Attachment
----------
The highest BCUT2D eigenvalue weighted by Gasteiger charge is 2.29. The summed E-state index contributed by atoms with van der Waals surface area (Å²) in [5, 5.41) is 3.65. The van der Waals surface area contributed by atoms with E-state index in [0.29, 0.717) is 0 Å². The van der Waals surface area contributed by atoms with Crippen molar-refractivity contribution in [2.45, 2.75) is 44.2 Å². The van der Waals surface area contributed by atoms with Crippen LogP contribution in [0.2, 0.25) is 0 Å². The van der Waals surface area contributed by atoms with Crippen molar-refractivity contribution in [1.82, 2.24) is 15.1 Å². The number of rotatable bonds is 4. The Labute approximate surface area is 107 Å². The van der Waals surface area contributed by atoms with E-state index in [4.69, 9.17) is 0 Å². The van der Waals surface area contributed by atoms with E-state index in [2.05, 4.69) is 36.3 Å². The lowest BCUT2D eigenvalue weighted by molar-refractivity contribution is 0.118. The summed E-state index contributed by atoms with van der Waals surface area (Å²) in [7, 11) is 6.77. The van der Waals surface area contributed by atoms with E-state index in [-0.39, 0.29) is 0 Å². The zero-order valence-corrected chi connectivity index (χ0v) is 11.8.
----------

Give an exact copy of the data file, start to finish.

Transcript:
The highest BCUT2D eigenvalue weighted by Gasteiger charge is 2.29. The summed E-state index contributed by atoms with van der Waals surface area (Å²) in [5, 5.41) is 3.65. The van der Waals surface area contributed by atoms with E-state index in [0.29, 0.717) is 0 Å². The van der Waals surface area contributed by atoms with Crippen molar-refractivity contribution in [2.45, 2.75) is 44.2 Å². The van der Waals surface area contributed by atoms with Crippen LogP contribution in [0.2, 0.25) is 0 Å². The van der Waals surface area contributed by atoms with Crippen molar-refractivity contribution in [1.82, 2.24) is 15.1 Å². The number of rotatable bonds is 4. The Labute approximate surface area is 107 Å². The van der Waals surface area contributed by atoms with E-state index in [4.69, 9.17) is 0 Å². The van der Waals surface area contributed by atoms with E-state index in [2.05, 4.69) is 36.3 Å². The lowest BCUT2D eigenvalue weighted by molar-refractivity contribution is 0.118. The summed E-state index contributed by atoms with van der Waals surface area (Å²) in [7, 11) is 6.77. The van der Waals surface area contributed by atoms with E-state index in [-0.39, 0.29) is 0 Å². The zero-order valence-corrected chi connectivity index (χ0v) is 11.8.